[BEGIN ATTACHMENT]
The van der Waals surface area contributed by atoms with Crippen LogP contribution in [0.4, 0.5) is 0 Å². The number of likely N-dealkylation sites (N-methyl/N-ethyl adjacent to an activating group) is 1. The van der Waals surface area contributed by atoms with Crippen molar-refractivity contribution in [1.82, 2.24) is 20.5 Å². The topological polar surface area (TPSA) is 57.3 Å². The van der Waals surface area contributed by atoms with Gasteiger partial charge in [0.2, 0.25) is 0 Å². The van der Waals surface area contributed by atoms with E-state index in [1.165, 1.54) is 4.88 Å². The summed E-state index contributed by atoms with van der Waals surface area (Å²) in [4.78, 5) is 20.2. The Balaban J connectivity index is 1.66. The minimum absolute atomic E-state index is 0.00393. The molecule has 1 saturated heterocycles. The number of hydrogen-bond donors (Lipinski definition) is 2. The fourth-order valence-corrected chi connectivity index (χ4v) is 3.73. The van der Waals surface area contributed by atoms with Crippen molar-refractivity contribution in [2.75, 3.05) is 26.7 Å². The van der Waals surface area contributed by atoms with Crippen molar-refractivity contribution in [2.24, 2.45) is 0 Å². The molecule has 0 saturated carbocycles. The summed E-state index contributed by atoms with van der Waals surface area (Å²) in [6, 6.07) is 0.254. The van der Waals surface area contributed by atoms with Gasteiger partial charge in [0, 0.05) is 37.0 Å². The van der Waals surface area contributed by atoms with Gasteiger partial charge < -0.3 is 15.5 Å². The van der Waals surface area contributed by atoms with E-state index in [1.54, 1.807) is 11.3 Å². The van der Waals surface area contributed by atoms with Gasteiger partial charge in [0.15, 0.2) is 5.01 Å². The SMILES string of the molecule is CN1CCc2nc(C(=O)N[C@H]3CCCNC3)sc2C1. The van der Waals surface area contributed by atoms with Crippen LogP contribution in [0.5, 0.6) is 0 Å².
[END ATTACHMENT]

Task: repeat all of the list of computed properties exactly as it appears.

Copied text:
The van der Waals surface area contributed by atoms with Crippen LogP contribution in [0.4, 0.5) is 0 Å². The number of likely N-dealkylation sites (N-methyl/N-ethyl adjacent to an activating group) is 1. The van der Waals surface area contributed by atoms with Crippen molar-refractivity contribution in [1.82, 2.24) is 20.5 Å². The topological polar surface area (TPSA) is 57.3 Å². The van der Waals surface area contributed by atoms with Gasteiger partial charge in [0.2, 0.25) is 0 Å². The van der Waals surface area contributed by atoms with E-state index in [1.165, 1.54) is 4.88 Å². The summed E-state index contributed by atoms with van der Waals surface area (Å²) in [4.78, 5) is 20.2. The Balaban J connectivity index is 1.66. The minimum absolute atomic E-state index is 0.00393. The molecule has 1 saturated heterocycles. The number of hydrogen-bond donors (Lipinski definition) is 2. The fourth-order valence-corrected chi connectivity index (χ4v) is 3.73. The van der Waals surface area contributed by atoms with Crippen molar-refractivity contribution in [2.75, 3.05) is 26.7 Å². The van der Waals surface area contributed by atoms with Crippen molar-refractivity contribution in [2.24, 2.45) is 0 Å². The molecule has 0 saturated carbocycles. The summed E-state index contributed by atoms with van der Waals surface area (Å²) in [6, 6.07) is 0.254. The van der Waals surface area contributed by atoms with Gasteiger partial charge in [0, 0.05) is 37.0 Å². The van der Waals surface area contributed by atoms with Gasteiger partial charge < -0.3 is 15.5 Å². The van der Waals surface area contributed by atoms with E-state index in [1.54, 1.807) is 11.3 Å². The van der Waals surface area contributed by atoms with Gasteiger partial charge in [0.15, 0.2) is 5.01 Å². The SMILES string of the molecule is CN1CCc2nc(C(=O)N[C@H]3CCCNC3)sc2C1. The van der Waals surface area contributed by atoms with Crippen LogP contribution in [0.5, 0.6) is 0 Å².